In May 1934 Smith offered to buy from his company certain stocks in two other companies for a total price of $88,000, for which he was to give his company 880 shares of its preferred stock. The offer was accepted by formal resolution of the board of directors (Smith not voting), the resolution also providing for the immediate cancellation of the 880 shares of preferred stock upon their surrender by Smith. The value of the shares of stock thus acquired by Smith from his company was, at the time of their transfer, $49,500. At trial, Smith gave as a reason for this transaction his desire to protect the interest of minority stockholders (business associates) in the two companies whose stock was the subject matter of the transaction between him and his company. In November 1934 Smith proposed to assign to his company 435 shares of his preferred stock in exchange for certain mortgages owned by the company. The bonds which the mortgages secured aggregated in principal amount $43,500. This proposal was accepted by formal resolution of the company's board of directors. The bonds and mortgages were transferred to Smith, who surrendered to the company 435 shares of its preferred stock, which was immediately cancelled. Smith testified that the purpose of this transaction was to enable him to increase the corpus of a trust which he had created for his wife and daughter. In November 1935 the company, at Smith's instance, purchased from him 425 shares of the company's preferred stock, for which the company paid him $42,500 in cash. This stock was likewise immediately cancelled upon its receipt by the company. Smith testified that the purpose of this transaction was to enable him to invest the proceeds in annuity bonds for the benefit of legatees under his will. All told, the plaintiff surrendered to his company 1,740 shares of its preferred stock and received therefor shares of other companies, mortgages, bonds and cash of a total value of $135,500.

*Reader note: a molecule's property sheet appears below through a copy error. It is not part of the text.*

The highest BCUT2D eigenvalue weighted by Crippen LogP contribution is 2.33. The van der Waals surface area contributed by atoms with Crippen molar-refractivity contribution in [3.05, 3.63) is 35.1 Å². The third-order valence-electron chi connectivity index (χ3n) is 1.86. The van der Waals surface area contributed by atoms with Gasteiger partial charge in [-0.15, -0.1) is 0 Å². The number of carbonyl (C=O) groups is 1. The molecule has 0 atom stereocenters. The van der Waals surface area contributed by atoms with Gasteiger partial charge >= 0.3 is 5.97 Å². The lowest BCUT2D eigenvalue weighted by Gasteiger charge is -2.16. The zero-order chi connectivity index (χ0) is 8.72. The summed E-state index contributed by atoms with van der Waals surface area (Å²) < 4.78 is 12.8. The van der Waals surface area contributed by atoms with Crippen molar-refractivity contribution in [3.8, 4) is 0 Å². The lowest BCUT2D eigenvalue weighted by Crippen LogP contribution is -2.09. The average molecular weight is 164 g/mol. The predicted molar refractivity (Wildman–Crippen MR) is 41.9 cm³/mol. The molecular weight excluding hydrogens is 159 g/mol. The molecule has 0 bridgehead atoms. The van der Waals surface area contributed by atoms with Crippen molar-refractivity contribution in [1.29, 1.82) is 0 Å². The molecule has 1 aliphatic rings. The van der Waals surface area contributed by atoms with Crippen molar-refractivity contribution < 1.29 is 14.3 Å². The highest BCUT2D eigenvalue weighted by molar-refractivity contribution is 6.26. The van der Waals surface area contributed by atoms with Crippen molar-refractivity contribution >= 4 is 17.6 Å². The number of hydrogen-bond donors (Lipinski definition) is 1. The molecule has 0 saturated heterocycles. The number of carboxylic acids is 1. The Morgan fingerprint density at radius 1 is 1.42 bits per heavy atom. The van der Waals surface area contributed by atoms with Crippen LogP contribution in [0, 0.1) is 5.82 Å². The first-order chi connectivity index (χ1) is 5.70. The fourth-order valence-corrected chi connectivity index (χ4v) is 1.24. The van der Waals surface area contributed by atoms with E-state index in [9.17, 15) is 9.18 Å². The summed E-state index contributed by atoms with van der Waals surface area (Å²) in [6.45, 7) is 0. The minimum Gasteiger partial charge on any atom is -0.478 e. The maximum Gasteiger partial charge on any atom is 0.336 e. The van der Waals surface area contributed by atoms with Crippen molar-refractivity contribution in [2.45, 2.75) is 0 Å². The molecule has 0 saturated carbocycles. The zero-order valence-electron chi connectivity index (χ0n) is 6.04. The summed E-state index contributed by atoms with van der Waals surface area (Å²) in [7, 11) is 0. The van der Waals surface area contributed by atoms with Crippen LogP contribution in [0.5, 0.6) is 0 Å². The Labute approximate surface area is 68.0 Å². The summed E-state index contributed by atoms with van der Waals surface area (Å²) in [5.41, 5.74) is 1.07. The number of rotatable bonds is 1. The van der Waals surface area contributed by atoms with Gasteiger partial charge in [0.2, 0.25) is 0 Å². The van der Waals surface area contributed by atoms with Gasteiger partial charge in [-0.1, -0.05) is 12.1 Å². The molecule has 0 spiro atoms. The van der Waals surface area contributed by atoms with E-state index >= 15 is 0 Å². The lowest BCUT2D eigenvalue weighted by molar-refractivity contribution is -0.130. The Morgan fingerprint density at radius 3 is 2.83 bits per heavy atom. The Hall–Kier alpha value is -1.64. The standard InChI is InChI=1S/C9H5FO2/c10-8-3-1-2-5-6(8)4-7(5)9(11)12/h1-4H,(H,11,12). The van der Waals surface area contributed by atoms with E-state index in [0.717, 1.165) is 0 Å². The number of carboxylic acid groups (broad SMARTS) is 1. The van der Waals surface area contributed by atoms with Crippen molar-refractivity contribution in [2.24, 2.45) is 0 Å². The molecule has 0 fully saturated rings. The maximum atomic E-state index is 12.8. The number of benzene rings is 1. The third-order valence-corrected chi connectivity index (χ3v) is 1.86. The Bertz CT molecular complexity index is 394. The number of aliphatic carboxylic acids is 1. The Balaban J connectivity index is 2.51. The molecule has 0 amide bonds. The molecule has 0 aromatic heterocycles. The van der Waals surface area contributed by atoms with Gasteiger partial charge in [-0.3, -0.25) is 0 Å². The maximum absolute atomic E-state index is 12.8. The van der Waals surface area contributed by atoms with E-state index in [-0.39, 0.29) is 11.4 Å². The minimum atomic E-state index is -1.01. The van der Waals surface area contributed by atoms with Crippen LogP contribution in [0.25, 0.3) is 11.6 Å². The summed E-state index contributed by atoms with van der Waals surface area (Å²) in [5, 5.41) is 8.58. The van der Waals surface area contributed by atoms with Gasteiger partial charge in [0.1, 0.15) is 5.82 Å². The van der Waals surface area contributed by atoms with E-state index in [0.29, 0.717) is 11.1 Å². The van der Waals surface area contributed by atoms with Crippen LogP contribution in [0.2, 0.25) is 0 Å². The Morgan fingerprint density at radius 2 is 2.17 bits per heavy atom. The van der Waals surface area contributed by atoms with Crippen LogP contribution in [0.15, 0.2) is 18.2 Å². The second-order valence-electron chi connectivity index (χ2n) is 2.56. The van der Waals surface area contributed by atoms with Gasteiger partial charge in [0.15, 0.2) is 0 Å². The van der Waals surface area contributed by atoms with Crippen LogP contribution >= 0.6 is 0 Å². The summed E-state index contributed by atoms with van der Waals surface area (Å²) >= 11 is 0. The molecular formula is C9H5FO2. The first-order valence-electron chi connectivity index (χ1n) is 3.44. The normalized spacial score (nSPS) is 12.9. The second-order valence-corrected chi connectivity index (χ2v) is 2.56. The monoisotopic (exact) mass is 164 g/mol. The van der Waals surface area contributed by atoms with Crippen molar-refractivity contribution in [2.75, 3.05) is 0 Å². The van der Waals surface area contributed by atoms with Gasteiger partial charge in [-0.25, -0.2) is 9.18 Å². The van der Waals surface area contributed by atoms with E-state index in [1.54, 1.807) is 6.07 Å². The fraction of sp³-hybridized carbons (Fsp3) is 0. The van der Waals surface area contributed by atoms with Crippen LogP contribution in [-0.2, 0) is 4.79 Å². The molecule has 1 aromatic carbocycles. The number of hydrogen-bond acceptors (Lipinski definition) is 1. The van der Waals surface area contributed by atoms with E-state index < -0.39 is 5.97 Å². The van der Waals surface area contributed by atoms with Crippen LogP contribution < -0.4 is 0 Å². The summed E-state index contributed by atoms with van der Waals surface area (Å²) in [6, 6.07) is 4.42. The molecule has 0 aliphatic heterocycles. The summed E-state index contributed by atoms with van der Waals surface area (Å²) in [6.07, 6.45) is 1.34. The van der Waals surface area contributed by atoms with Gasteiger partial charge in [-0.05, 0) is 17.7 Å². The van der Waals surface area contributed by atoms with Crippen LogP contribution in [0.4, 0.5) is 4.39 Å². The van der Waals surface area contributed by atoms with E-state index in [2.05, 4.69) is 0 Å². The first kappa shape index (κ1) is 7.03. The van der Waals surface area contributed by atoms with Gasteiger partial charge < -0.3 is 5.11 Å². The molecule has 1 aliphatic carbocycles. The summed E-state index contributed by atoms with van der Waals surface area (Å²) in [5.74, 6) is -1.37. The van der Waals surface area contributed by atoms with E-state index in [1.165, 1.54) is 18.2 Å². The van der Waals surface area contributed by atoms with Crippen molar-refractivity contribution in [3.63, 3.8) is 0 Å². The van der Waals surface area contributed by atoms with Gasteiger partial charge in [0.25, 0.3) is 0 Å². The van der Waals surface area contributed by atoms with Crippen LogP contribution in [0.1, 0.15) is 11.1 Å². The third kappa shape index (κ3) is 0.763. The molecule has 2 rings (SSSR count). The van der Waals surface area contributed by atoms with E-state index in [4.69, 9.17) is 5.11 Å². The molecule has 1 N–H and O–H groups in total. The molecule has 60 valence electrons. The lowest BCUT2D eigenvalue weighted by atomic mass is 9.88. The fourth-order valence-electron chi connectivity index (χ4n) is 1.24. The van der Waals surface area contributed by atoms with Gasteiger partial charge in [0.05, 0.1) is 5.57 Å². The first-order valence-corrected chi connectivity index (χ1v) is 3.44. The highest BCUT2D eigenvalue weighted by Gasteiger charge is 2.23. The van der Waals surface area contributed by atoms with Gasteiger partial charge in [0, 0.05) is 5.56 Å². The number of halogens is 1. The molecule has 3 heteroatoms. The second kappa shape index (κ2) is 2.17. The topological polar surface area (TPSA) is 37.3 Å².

The trial court found that 34 F.Supp. 947, 951: "In the instant case for no apparent business reason, Company issued stock dividends. In 1934 and 1935 for no reason connected with its business, Company redeemed 1,740 shares of its preferred stock which was less than the amount of stock dividends issued to plaintiff. The purpose for the redemption was the desire of plaintiff to withdraw certain funds and property from Company. No one else was interested in the corporation and no creditor would be affected." And further: "* * * There can be no doubt that in the instant case the sole purpose for the redemption or alleged sale was to get into plaintiff's hands a portion of the undistributed profits of the corporation. Plaintiff arranged to relieve company of a portion of its earnings, to cancel a few shares of stock, and continue to hold 100% of the outstanding stock of the corporation."

The evidence in the case fully supports the trial court's findings; and the findings justify the court's conclusion that "the stock was cancelled or redeemed at such a time and in such a manner as to make the distribution and cancellation or redemption equivalent to the distribution of taxable dividends within the meaning of the statute."

The present case cannot be distinguished in its material features from the case of Brown v. Commissioner, 3 Cir., 79 F.2d 73, where this court affirmed a decision of the Board of Tax Appeals, holding that the stock sale in that case...